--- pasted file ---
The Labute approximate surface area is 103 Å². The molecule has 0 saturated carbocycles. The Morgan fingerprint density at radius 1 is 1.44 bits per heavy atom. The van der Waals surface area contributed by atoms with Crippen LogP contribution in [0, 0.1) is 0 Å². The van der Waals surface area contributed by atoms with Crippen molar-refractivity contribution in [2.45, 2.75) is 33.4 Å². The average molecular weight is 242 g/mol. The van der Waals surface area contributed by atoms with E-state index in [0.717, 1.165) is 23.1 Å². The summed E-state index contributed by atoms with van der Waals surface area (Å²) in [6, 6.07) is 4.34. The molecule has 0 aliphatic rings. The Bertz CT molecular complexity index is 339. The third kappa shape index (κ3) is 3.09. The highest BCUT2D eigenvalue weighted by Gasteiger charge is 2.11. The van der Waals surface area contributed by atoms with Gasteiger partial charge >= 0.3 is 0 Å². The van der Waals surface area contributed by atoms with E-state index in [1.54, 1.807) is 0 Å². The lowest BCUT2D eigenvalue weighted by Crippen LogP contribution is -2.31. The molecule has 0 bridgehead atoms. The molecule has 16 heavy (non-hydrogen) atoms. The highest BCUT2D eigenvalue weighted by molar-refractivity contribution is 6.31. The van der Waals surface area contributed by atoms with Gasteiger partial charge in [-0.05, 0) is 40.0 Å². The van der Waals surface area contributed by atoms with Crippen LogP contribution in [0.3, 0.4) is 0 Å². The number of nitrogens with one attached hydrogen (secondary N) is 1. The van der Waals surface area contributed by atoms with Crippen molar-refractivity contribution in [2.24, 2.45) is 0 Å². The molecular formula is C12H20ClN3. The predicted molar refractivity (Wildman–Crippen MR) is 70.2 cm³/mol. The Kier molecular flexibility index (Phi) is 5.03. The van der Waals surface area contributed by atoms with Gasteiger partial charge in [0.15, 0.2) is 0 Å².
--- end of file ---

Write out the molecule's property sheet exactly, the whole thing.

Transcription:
The Labute approximate surface area is 103 Å². The molecule has 0 saturated carbocycles. The Morgan fingerprint density at radius 1 is 1.44 bits per heavy atom. The van der Waals surface area contributed by atoms with Crippen LogP contribution in [0, 0.1) is 0 Å². The van der Waals surface area contributed by atoms with Crippen molar-refractivity contribution in [2.45, 2.75) is 33.4 Å². The average molecular weight is 242 g/mol. The van der Waals surface area contributed by atoms with E-state index in [0.717, 1.165) is 23.1 Å². The summed E-state index contributed by atoms with van der Waals surface area (Å²) in [6, 6.07) is 4.34. The molecule has 0 aliphatic rings. The Bertz CT molecular complexity index is 339. The third kappa shape index (κ3) is 3.09. The highest BCUT2D eigenvalue weighted by Gasteiger charge is 2.11. The van der Waals surface area contributed by atoms with Gasteiger partial charge >= 0.3 is 0 Å². The van der Waals surface area contributed by atoms with E-state index in [1.54, 1.807) is 0 Å². The lowest BCUT2D eigenvalue weighted by Crippen LogP contribution is -2.31. The molecule has 0 bridgehead atoms. The molecule has 16 heavy (non-hydrogen) atoms. The highest BCUT2D eigenvalue weighted by molar-refractivity contribution is 6.31. The van der Waals surface area contributed by atoms with Gasteiger partial charge in [-0.05, 0) is 40.0 Å². The van der Waals surface area contributed by atoms with Crippen LogP contribution in [0.3, 0.4) is 0 Å². The number of nitrogens with one attached hydrogen (secondary N) is 1. The van der Waals surface area contributed by atoms with Crippen molar-refractivity contribution in [2.24, 2.45) is 0 Å². The molecular formula is C12H20ClN3. The predicted molar refractivity (Wildman–Crippen MR) is 70.2 cm³/mol. The Kier molecular flexibility index (Phi) is 5.03. The van der Waals surface area contributed by atoms with Gasteiger partial charge in [0.15, 0.2) is 0 Å².